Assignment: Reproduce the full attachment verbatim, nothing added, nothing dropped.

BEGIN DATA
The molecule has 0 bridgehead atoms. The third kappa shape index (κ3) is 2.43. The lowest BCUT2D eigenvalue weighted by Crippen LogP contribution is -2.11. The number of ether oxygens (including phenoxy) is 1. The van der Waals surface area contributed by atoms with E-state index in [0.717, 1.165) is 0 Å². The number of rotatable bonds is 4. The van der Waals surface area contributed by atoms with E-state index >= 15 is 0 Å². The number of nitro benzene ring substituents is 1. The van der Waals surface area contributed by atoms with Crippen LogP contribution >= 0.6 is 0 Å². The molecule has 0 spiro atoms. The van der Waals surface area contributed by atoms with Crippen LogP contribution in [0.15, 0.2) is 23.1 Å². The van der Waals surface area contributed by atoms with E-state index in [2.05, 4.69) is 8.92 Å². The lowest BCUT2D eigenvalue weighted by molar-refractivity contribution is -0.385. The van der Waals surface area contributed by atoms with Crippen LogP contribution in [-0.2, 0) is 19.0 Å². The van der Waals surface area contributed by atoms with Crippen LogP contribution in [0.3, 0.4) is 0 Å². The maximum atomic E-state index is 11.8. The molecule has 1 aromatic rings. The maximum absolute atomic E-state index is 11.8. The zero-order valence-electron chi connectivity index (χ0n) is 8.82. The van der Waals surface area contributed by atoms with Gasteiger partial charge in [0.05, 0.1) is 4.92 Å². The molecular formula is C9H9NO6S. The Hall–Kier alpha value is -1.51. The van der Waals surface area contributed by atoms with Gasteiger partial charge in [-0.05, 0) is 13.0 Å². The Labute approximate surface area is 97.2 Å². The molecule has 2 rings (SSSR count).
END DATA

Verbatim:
The molecule has 0 bridgehead atoms. The third kappa shape index (κ3) is 2.43. The lowest BCUT2D eigenvalue weighted by Crippen LogP contribution is -2.11. The number of ether oxygens (including phenoxy) is 1. The van der Waals surface area contributed by atoms with E-state index in [0.717, 1.165) is 0 Å². The number of rotatable bonds is 4. The van der Waals surface area contributed by atoms with E-state index >= 15 is 0 Å². The number of nitro benzene ring substituents is 1. The van der Waals surface area contributed by atoms with Crippen LogP contribution >= 0.6 is 0 Å². The molecule has 0 spiro atoms. The van der Waals surface area contributed by atoms with Crippen LogP contribution in [0.15, 0.2) is 23.1 Å². The van der Waals surface area contributed by atoms with E-state index in [2.05, 4.69) is 8.92 Å². The lowest BCUT2D eigenvalue weighted by molar-refractivity contribution is -0.385. The van der Waals surface area contributed by atoms with Crippen LogP contribution in [-0.2, 0) is 19.0 Å². The van der Waals surface area contributed by atoms with Crippen LogP contribution in [0.3, 0.4) is 0 Å². The maximum atomic E-state index is 11.8. The molecule has 1 aromatic rings. The maximum absolute atomic E-state index is 11.8. The zero-order valence-electron chi connectivity index (χ0n) is 8.82. The van der Waals surface area contributed by atoms with Gasteiger partial charge in [0.05, 0.1) is 4.92 Å². The molecular formula is C9H9NO6S. The Hall–Kier alpha value is -1.51. The van der Waals surface area contributed by atoms with Gasteiger partial charge in [-0.05, 0) is 13.0 Å². The Labute approximate surface area is 97.2 Å². The molecule has 2 rings (SSSR count).